AAUW Florida History
AAUW Florida began in 1929 and has been active ever since. Thirteen years earlier in 1916 a group of Tampa women organized as a branch of the Southern Association of College Women. It was the only branch in the state until 1923 when a Tallahassee group organized a second branch. The two groups were joined by St. Petersburg in 1924, and then followed by Jacksonville, Miami, Gainesville, Pensacola, and Sarasota in 1926, Hollywood in 1927 and Central Florida (now Orlando-Winter Park) in 1928. These branches were the founding branches of AAUW Florida. Over the years the number of branches has varied as has the total membership. Presently we have 39 branches with a total branch membership of approximately 2,000 and there are another 1000 AAUW members living in Florida who are not affiliated with a branch.
THE RESULTS ARE IN!
Congratulations to our new president elect – Patricia Ross!
207 voters said “YES” to the Bylaw changes and vote to amend the State Bylaws!
You’ve probably heard that men are paid more than women are paid over their lifetimes. But what does that mean? Are women paid less because they choose lower-paying jobs? Is it because more women work part time than men do? Or is it because women have more caregiving responsibilities? And what, exactly, does gender bias have to do with paychecks?
Get involved with PAY EQUITY advocacy in Florida!
The gender pay gap is real, and it hurts women and families. Passing a federal law, like the Paycheck Fairness Act or the Fair Pay Act, would help protect everyone in all states. But until that happens, each state will continue operating under antiquated regulations and piecemeal state and local laws to combat unequal pay. While some states do have stronger laws than other states, AAUW members will keep working to make the whole country a better place for women to live and work.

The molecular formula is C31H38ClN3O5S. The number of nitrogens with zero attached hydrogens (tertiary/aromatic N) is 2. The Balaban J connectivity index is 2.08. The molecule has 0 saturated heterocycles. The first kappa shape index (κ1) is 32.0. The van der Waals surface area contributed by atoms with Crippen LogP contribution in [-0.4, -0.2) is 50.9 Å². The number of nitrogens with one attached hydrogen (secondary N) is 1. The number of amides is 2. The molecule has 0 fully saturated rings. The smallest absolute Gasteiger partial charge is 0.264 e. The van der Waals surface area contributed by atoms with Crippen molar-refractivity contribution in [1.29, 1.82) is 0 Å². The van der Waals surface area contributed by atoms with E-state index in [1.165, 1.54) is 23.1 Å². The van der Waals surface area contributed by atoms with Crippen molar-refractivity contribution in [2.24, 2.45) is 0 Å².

Median earnings for men in Florida were $41,105 compared to $35,604 for women — an earnings ratio of just 87 percent, or 3rd out of all states and the District of Columbia. The gap is worse for women of color and moms. Compared to white men’s wages, in Florida Asian American women are paid 74 percent,1 African American women are paid 61 percent, Native American women are paid 65 percent, and Hispanic and Latina women take home just 59 percent. As efforts stall at the federal level, states can enact legislation to help women and families at the local level.
YOUNG WOMEN IN STEM – TECH TREK CAMP 2017
At the Tech Trek camp the girls are immersed in a world that empowers and encourages them to think about themselves as future scientists, engineers, mathematicians, and computer specialists.
Florida Tech Trek 2017
Sue Slone, Tech Trek Florida Camp Director, announced that the 2017 camp will again be held on the Palm Beach State College Boca Raton campus from June 11th – 17th. The girls, their counselors, camp teachers and other camp personnel will reside in one of the dorms on the adjacent campus of Florida Atlantic University. This year 64 girls who will enter the 8th grade in the fall of 207 have been invited to attend the week long camp.
Help the leaders of your branch and others in your state build the skills they need to increase their AAUW impact. Use this step-by-step guide to help you reach out to and plan leadership training for your local branches.
NEW TO LEADERSHIP?
Access the resources you need to be an effective leader and advance AAUW’s mission. Browse AAUW’s nine leadership core skills Get access to Leadership Essentials here!
Is your AAUW branch or Younger Women’s Task Force chapter looking for more ways to strengthen your connection with colleges and universities in your area?
Do you want to help local students develop vital leadership skills?
AAUW’s national campus leadership programs are great tools to help you do just that, and now is the time to get involved!
View AAUW’s calendar of events by visiting the AAUW website at www.aauw.org.